Minutes With Messiah Logo

Why Say That?

by Tim O'Hearn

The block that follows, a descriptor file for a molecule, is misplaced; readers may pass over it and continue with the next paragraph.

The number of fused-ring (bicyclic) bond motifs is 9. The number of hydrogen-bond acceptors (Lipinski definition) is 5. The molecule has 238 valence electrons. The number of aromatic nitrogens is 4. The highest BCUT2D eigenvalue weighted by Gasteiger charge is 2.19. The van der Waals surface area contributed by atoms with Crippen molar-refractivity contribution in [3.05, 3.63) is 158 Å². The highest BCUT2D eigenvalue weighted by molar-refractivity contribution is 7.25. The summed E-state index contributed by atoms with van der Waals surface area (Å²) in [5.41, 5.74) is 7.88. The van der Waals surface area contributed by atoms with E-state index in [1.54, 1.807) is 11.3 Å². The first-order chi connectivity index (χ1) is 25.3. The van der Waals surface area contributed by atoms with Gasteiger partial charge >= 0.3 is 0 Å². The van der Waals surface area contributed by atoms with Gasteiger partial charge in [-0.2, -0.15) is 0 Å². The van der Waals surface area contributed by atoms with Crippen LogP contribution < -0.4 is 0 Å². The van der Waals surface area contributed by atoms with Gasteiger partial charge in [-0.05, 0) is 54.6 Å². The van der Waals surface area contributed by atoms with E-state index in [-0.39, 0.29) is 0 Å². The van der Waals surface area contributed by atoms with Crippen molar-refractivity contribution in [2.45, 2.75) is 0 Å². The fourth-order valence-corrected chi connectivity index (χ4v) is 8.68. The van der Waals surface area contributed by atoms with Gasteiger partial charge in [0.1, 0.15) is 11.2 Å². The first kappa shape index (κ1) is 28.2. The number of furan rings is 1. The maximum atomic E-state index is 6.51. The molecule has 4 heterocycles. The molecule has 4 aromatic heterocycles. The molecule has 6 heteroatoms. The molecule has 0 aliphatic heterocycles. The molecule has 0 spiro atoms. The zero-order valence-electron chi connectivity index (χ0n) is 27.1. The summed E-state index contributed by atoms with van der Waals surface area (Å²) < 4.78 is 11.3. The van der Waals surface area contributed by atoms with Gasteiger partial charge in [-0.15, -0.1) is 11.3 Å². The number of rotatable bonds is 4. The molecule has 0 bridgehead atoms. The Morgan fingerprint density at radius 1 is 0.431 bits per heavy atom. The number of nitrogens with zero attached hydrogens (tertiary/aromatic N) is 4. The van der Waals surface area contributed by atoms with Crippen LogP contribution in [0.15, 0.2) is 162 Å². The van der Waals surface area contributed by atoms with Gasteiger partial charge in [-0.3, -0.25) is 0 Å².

Non sequitur: a statement that does not follow logically from or is not clearly related to anything previously said. Some people are masters of this. They always bring the conversation back to them, even if it had nothing to do with them in the first place. For example, people talking about where to eat and the person inserts, “Oh, I bought a dog yesterday. Do you want to see pictures?” Sometimes certain verses in the Bible appear to be a non sequitur. Usually, though, if we look closely enough we may be able to learn a possible reason such a statement was made in the first place. One such example may be found in the book of Exodus. And the LORD said unto Moses, See, I have made thee a god to Pharaoh: and Aaron thy brother shall be thy prophet. Thou shalt speak all that I command thee: and Aaron thy brother shall speak unto Pharaoh, that he send the children of Israel out of his land. … And Moses and Aaron did as the LORD commanded them, so did they. And Moses was fourscore years old, and Aaron fourscore and three years old, when they spake unto Pharaoh. (Ex 7:1-2; 6-7) After God tells them to speak to the Pharaoh, and that he won’t listen, the author inserts the ages of Moses and Aaron. Why? What does that have to do with telling the ruler to let the Israelites go worship? Perhaps it is directly related to their ages. It was important to Moses to point out that he was 80 and his brother was 83. From age three months until age 40, Moses was considered the grandson of the Pharaoh then ruling. This was pretty important. If that king had no sons, then Moses might have inherited the throne of Egypt. (There were two major queens of Egypt up to that time, but descent usually went through the males.) Because he was actually a foreigner, it might have led to a civil war, but if Moses had not left Egypt under a cloud of murder accusations, he might have inherited. That would have resulted in freeing the Israelite slaves, but it would not have met God’s plans. Israel would have remained in Egypt, rather than inhabiting the Promised Land. Moses’ self-imposed exile from Egypt was part of God’s plan. During the forty years Moses was in exile, a new Pharaoh took over. We don’t know for certain who this was, although some believe it was Ramses the Great. This new Pharaoh was possibly not a direct descendant of the old king. Even if he was, he had probably not yet been born when Moses fled the country. He did not know Moses. He did not fear that Moses was going to try to take the throne. So he probably was too young to have known of Moses’ existence in the court. So here you have Moses and Aaron, in their 80s, and a young Pharaoh, possibly in his 20s or 30s. Add that Moses was seeming to speak as a priest of the God of the Israelites. An aged priest and a young king. By inserting his age in a seeming non sequitur, Moses may have been saying that he expected the Pharaoh to listen to him. Age implies wisdom. Priesthood implies authority. This punk kid of a king should have listened to this older man, and let Israel go. God had different plans. He had already told Moses that the Pharaoh would not listen. Maybe by inserting this, Moses was saying to God, “Why not? He should listen to his elders.” Perhaps the Pharaoh should have; but Moses should have listened to God.